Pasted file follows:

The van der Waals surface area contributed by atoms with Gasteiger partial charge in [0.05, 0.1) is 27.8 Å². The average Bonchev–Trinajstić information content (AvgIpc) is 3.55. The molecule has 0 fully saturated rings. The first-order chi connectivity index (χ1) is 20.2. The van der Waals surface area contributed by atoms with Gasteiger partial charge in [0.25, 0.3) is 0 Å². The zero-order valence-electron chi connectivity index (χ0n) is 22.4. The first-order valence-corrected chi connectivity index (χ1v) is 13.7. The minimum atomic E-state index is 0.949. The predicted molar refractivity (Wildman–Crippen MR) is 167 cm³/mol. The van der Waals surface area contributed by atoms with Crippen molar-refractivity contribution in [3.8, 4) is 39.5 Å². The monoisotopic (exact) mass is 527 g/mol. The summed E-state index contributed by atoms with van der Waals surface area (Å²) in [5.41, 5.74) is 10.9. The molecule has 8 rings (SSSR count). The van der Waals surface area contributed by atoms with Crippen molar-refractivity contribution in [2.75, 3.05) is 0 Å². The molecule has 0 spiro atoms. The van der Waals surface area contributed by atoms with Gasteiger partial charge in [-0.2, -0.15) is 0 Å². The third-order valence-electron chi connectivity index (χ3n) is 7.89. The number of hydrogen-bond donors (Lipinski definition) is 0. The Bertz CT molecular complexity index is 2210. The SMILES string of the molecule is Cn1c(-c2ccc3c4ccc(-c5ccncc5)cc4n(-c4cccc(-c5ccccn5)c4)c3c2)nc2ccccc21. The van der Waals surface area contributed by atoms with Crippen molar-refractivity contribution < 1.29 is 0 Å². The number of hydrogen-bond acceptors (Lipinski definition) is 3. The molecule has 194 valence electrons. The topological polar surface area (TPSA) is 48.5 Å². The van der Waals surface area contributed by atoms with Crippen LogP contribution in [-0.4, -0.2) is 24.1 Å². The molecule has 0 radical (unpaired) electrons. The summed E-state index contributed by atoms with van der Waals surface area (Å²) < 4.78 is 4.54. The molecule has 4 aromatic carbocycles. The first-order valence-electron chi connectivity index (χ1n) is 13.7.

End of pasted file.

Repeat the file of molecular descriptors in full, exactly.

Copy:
The van der Waals surface area contributed by atoms with Gasteiger partial charge in [0.05, 0.1) is 27.8 Å². The average Bonchev–Trinajstić information content (AvgIpc) is 3.55. The molecule has 0 fully saturated rings. The first-order chi connectivity index (χ1) is 20.2. The van der Waals surface area contributed by atoms with Gasteiger partial charge in [0.25, 0.3) is 0 Å². The zero-order valence-electron chi connectivity index (χ0n) is 22.4. The first-order valence-corrected chi connectivity index (χ1v) is 13.7. The minimum atomic E-state index is 0.949. The predicted molar refractivity (Wildman–Crippen MR) is 167 cm³/mol. The van der Waals surface area contributed by atoms with Crippen molar-refractivity contribution in [3.8, 4) is 39.5 Å². The monoisotopic (exact) mass is 527 g/mol. The summed E-state index contributed by atoms with van der Waals surface area (Å²) in [5.41, 5.74) is 10.9. The molecule has 8 rings (SSSR count). The van der Waals surface area contributed by atoms with Crippen molar-refractivity contribution in [2.75, 3.05) is 0 Å². The molecule has 0 spiro atoms. The van der Waals surface area contributed by atoms with Gasteiger partial charge in [-0.2, -0.15) is 0 Å². The third-order valence-electron chi connectivity index (χ3n) is 7.89. The number of hydrogen-bond donors (Lipinski definition) is 0. The Bertz CT molecular complexity index is 2210. The SMILES string of the molecule is Cn1c(-c2ccc3c4ccc(-c5ccncc5)cc4n(-c4cccc(-c5ccccn5)c4)c3c2)nc2ccccc21. The van der Waals surface area contributed by atoms with Crippen molar-refractivity contribution < 1.29 is 0 Å². The number of hydrogen-bond acceptors (Lipinski definition) is 3. The molecule has 194 valence electrons. The topological polar surface area (TPSA) is 48.5 Å². The van der Waals surface area contributed by atoms with Crippen LogP contribution in [-0.4, -0.2) is 24.1 Å². The molecule has 0 radical (unpaired) electrons. The summed E-state index contributed by atoms with van der Waals surface area (Å²) < 4.78 is 4.54. The molecule has 4 aromatic carbocycles. The first-order valence-electron chi connectivity index (χ1n) is 13.7.